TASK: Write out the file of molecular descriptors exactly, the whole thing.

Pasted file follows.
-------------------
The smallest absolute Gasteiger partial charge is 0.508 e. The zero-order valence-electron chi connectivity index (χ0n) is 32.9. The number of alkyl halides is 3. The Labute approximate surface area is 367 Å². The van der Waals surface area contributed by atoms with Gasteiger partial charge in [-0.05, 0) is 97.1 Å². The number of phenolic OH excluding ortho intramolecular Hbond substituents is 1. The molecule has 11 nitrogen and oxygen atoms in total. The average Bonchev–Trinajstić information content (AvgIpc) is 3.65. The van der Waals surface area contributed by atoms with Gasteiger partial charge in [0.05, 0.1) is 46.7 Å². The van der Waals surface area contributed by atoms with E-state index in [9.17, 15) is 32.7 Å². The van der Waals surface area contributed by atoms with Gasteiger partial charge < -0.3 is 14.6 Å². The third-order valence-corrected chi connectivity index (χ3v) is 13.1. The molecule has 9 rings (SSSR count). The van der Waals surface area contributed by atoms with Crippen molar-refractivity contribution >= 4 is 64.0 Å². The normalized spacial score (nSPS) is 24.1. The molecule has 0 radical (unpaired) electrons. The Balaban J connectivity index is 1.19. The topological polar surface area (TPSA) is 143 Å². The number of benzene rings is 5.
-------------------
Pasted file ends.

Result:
The smallest absolute Gasteiger partial charge is 0.508 e. The zero-order valence-electron chi connectivity index (χ0n) is 32.9. The number of alkyl halides is 3. The Labute approximate surface area is 367 Å². The van der Waals surface area contributed by atoms with Gasteiger partial charge in [-0.05, 0) is 97.1 Å². The number of phenolic OH excluding ortho intramolecular Hbond substituents is 1. The molecule has 11 nitrogen and oxygen atoms in total. The average Bonchev–Trinajstić information content (AvgIpc) is 3.65. The van der Waals surface area contributed by atoms with Gasteiger partial charge in [0.05, 0.1) is 46.7 Å². The van der Waals surface area contributed by atoms with E-state index in [9.17, 15) is 32.7 Å². The van der Waals surface area contributed by atoms with Gasteiger partial charge < -0.3 is 14.6 Å². The third-order valence-corrected chi connectivity index (χ3v) is 13.1. The molecule has 9 rings (SSSR count). The van der Waals surface area contributed by atoms with Crippen molar-refractivity contribution >= 4 is 64.0 Å². The normalized spacial score (nSPS) is 24.1. The molecule has 0 radical (unpaired) electrons. The Balaban J connectivity index is 1.19. The topological polar surface area (TPSA) is 143 Å². The number of benzene rings is 5.